Building Science Summer Camp ended yesterday. It’s been another fabulous event, the third one I’ve attended since getting myself invited by writing this piece that caught Joe Lstiburek’s attention. As I wind down and reflect on the things I learned this week, I thought you might like to see a few photos to get a feel for what really happens at the Westford Symposium on Building Science.
The first photo gives you an idea of what, I believe, is the best aspect of this event: sharing ideas. On Monday evening, I was at a table when two different discussions led to napkin sketches. (That’s Kristof Irwin at the top and Blake Reid on the right.) The conversations that happen at Summer Camp are amazing!
We also get to hear some of the top folks in the world of building science, of course, and the conference opened with three hours of Michael Blasnik giving a presentation called Lies, Damn Lies, and Modeling. Here you see him standing next to a slide showing data of energy intensity by occupation. Architects are at the top.
He then showed a graph of blower door results by religion. The point is that you can get data to say a lot of things that may or may not be meaningful.
I think these melted, leaning water cups were some kind of trick by Joe or Betsy to make people think they were drunker than they really were.
Gary Klein spoke about hot water on the first day and used volunteers to demonstrate how to minimize the amount of wasted hot water when you turn on fixtures throughout the house. Basically, the method is to use trunk-and-branch plumbing and make the twigs (his term for the last run to individual fixtures) as small and short as possible.
Occasionally you get surprises at Summer Camp. At the end of the sessions on Tuesday, a bagpiper marched into the seminar room and played Scotland the Brave, a traditional Scottish tune.
The Building Science Boogie Band played every night, of course. In the photo above, you can see a couple of new additions to the band: Danko Davidovic, a PhD building scientist with Huber Engineered Woods, and Rob Moody on the sax.
Summer Camp wouldn’t be complete without the annual Crawl Space Twitterview. We sit around with Joe in the conditioned crawl space/wine cellar and ask him a lot of questions that go straight to Twitter. (You can see all the tweets from Summer Camp using the #bscamp hashtag.) Peter Troast of Energy Circle wrote up a transcript of this year’s crawl space Twitterview, but I’ll give you these few nuggets from our conversation with Joe:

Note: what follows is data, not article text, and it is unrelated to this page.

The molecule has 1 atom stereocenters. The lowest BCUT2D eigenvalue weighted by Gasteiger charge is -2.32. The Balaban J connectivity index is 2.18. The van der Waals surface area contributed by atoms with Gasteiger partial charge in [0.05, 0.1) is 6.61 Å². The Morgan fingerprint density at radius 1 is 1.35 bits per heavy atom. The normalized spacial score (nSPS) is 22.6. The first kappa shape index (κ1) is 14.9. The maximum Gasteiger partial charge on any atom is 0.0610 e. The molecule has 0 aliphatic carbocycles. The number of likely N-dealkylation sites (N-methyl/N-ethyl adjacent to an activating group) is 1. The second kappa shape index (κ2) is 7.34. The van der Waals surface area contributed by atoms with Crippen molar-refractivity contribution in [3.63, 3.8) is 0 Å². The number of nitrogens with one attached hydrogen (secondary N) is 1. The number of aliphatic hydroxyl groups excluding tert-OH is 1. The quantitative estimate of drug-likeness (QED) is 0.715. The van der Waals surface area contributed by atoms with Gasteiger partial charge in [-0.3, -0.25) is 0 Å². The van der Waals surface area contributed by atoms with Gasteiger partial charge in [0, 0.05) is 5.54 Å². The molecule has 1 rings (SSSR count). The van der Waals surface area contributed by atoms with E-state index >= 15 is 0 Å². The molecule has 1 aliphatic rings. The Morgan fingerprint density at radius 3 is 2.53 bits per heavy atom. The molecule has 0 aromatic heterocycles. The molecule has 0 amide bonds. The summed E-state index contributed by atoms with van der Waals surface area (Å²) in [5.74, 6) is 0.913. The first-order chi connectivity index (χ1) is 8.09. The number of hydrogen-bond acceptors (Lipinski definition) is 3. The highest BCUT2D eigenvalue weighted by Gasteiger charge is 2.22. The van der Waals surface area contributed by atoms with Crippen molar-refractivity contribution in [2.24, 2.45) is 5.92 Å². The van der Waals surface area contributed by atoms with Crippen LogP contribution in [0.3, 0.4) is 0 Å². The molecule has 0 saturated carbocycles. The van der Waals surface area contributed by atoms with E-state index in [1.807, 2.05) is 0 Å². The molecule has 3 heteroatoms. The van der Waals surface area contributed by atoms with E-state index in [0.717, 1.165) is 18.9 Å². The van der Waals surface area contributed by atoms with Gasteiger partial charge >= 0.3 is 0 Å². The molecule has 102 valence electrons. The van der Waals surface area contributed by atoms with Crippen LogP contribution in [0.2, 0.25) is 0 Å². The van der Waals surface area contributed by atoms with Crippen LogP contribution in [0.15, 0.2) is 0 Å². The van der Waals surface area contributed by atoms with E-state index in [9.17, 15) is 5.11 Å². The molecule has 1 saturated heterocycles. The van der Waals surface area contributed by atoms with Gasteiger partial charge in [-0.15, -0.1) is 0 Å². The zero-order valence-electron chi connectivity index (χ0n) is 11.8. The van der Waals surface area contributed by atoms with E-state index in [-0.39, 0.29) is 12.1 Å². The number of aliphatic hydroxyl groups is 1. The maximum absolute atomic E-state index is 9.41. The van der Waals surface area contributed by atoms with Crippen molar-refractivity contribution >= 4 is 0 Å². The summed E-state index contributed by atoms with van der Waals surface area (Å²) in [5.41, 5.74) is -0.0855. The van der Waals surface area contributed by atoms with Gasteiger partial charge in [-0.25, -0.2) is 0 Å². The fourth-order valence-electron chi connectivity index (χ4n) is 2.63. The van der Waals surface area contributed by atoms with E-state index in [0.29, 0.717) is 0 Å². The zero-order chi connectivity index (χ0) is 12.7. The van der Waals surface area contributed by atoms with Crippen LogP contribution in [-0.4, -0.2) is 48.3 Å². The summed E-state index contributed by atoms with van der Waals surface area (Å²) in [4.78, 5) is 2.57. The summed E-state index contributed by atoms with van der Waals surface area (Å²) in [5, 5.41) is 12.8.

“Passive House is the only place where real innovation is happening.”
“ASHRAE 62.2: Build tight and over-ventilate right.”
“Love is the most important metric.”
It’s been another great Summer Camp! Tremendous thanks to Joe and Betsy for opening their home to 430 of their closest friends!
At the request of Kim Shanahan, here’s a photo of the two women from New Mexico who attended Summer Camp this year. (That’s Amanda Evans of Santa Fe Community College at the end of the table and Leslie Buerk, an architect from Albuquerque, to her right.) And speaking of women, there were definitely more X chromosomes in attendance this year. Of the 430 total, 75 were women.
Allison A. Bailes III, PhD is a speaker, writer, building science consultant, and the founder of Energy Vanguard in Decatur, Georgia. He has a doctorate in physics and writes the Energy Vanguard Blog. He also has a book on building science coming out in the fall of 2022. You can follow him on Twitter at @EnergyVanguard.
Photo credits: All photos except last one by Energy Vanguard. Photo of Allison Bailes, Joe Lstiburek, et al. by Peter Troast.